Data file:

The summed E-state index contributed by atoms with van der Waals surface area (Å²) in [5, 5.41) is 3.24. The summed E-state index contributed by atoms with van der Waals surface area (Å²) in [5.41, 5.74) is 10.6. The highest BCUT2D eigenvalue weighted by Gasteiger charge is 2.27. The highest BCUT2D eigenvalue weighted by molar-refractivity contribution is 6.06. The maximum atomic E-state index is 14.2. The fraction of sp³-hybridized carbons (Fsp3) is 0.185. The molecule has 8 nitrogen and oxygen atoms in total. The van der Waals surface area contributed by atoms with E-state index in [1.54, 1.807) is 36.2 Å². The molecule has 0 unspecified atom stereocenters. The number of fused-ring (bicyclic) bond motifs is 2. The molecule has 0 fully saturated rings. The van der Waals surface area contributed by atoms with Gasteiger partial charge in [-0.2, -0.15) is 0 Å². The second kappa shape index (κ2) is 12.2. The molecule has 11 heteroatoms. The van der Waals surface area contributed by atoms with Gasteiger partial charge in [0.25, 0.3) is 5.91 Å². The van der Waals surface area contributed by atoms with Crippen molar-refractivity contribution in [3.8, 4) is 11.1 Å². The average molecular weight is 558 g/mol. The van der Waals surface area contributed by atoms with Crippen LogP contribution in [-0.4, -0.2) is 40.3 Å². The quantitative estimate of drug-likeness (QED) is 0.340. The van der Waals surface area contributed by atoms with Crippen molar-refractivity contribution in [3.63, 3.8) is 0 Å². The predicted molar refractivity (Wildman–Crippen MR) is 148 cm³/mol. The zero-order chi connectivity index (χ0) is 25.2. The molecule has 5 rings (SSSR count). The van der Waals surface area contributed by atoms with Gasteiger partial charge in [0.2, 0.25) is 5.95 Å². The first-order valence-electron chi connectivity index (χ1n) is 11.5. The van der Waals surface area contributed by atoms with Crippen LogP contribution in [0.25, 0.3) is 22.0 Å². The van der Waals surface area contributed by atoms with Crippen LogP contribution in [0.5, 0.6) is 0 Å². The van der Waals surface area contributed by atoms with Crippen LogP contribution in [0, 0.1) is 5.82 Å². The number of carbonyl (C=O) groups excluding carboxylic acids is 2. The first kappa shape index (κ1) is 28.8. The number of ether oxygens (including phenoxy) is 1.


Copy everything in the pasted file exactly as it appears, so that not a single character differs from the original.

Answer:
The summed E-state index contributed by atoms with van der Waals surface area (Å²) in [5, 5.41) is 3.24. The summed E-state index contributed by atoms with van der Waals surface area (Å²) in [5.41, 5.74) is 10.6. The highest BCUT2D eigenvalue weighted by Gasteiger charge is 2.27. The highest BCUT2D eigenvalue weighted by molar-refractivity contribution is 6.06. The maximum atomic E-state index is 14.2. The fraction of sp³-hybridized carbons (Fsp3) is 0.185. The molecule has 8 nitrogen and oxygen atoms in total. The van der Waals surface area contributed by atoms with E-state index in [1.54, 1.807) is 36.2 Å². The molecule has 0 unspecified atom stereocenters. The number of fused-ring (bicyclic) bond motifs is 2. The molecule has 0 fully saturated rings. The van der Waals surface area contributed by atoms with Gasteiger partial charge in [-0.2, -0.15) is 0 Å². The second kappa shape index (κ2) is 12.2. The molecule has 11 heteroatoms. The van der Waals surface area contributed by atoms with Gasteiger partial charge in [0.25, 0.3) is 5.91 Å². The van der Waals surface area contributed by atoms with Crippen molar-refractivity contribution in [3.8, 4) is 11.1 Å². The average molecular weight is 558 g/mol. The van der Waals surface area contributed by atoms with Crippen LogP contribution in [-0.4, -0.2) is 40.3 Å². The quantitative estimate of drug-likeness (QED) is 0.340. The van der Waals surface area contributed by atoms with Crippen molar-refractivity contribution in [3.63, 3.8) is 0 Å². The predicted molar refractivity (Wildman–Crippen MR) is 148 cm³/mol. The zero-order chi connectivity index (χ0) is 25.2. The molecule has 5 rings (SSSR count). The van der Waals surface area contributed by atoms with Gasteiger partial charge in [0.2, 0.25) is 5.95 Å². The first-order valence-electron chi connectivity index (χ1n) is 11.5. The van der Waals surface area contributed by atoms with Crippen LogP contribution in [0.25, 0.3) is 22.0 Å². The van der Waals surface area contributed by atoms with Crippen LogP contribution in [0.5, 0.6) is 0 Å². The van der Waals surface area contributed by atoms with Crippen LogP contribution in [0, 0.1) is 5.82 Å². The number of carbonyl (C=O) groups excluding carboxylic acids is 2. The first kappa shape index (κ1) is 28.8. The number of ether oxygens (including phenoxy) is 1.